NSW must release updated modelling showing impact of easing COVID restrictions on health system
The Australian Medical Association (AMA) said the New South Wales Government’s plan released today to start reopening from the COVID-19 lockdown lacked sufficient detail, including any modelling of future case numbers and health system impacts.
AMA President Dr Omar Khorshid and NSW State President Dr Danielle McMullen said that although the NSW Government stated it was following the Doherty modelling prepared for National Cabinet, it seemed to have ignored warnings that easing restrictions when contact tracing systems were already overwhelmed would lead to higher case numbers and a greater burden on the health system.
“The Burnet modelling released by NSW recently was predicated on current restrictions remaining in place and did not include an assessment of what the changes announced today would mean for the health system,” he said.
“The Burnet analysis shows that NSW is likely to ease restrictions at a time when there will still be more than 500 infections each day and with the health system under considerable stress. We already know it is beyond the capacity of the NSW health system to effectively trace contacts of many hundreds of cases a day.
“NSW needs to release the modelling it has used to inform today’s changes to either reassure the community that infection numbers will continue to come down to manageable levels or give the community an honest assessment of their impact on the health system.”
According to the Burnet modelling, during October, November and moving into December, ICU capacity in NSW would be under enormous strain. The public needed to know that today’s changes would not make projected peaks worse or mean that they lasted even longer.
Dr Khorshid said high infection numbers put pressure on all parts of the health system - emergency departments, hospital wards, ICUs, and primary care - and diverted precious resources away from the day-to-day function of the health system.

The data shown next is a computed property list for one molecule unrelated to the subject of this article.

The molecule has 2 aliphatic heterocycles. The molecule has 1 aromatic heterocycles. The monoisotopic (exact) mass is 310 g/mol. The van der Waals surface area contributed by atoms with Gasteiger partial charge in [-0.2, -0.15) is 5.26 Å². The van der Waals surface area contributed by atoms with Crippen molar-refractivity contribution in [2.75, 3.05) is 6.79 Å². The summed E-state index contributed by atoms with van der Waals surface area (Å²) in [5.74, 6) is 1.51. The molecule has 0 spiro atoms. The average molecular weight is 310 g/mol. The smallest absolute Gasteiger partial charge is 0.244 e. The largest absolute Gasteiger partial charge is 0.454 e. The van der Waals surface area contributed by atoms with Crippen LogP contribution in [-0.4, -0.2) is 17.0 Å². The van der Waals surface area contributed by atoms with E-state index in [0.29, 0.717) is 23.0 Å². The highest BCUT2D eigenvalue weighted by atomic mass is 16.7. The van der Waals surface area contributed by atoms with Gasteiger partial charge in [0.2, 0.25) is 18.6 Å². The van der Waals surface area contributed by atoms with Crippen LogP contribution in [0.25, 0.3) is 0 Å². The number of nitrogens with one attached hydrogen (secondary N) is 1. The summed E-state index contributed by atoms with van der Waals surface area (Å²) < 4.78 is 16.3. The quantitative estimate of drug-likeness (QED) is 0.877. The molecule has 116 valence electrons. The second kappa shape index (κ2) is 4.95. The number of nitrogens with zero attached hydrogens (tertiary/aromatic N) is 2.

Elective surgery would need to continue to be deferred and serious health conditions would go undiagnosed and untreated, he said.
“NSW is right to ease restrictions slowly and to limit changes to people who are fully vaccinated. However, the key problem facing NSW is that it is looking to ease restrictions when case numbers are likely to be too high,” Dr Khorshid said.
“NSW should look to achieving a higher vaccination rate in order to reduce pressure on the NSW health system and ensure that NSW could open up in a sustainable way” Dr Khorshid said.
“Unfortunately, today’s plan appears to leave NSW at considerable risk of having to return to lockdowns.”
“NSW residents have sacrificed too much for too long to risk letting COVID overrun our hospitals when they are already being pushed to the limit,” Dr McMullen said.
“The more people are out and about in the community, the greater risk they are at of requiring hospitalisation. Falls, car accidents and alcohol harms are all expected to increase when restrictions are relaxed. This means more people in hospital at a time when we can handle it least.
“We all want to get back to normal but moving too fast too soon risks everything we have already sacrificed,” Dr McMullen said.
“We need a staged approach to loosening restrictions that takes into account the impact on our healthcare system, our healthcare workers, and long-term implications for non-COVID health care that has already been suspended,” she added.
9 September 2021
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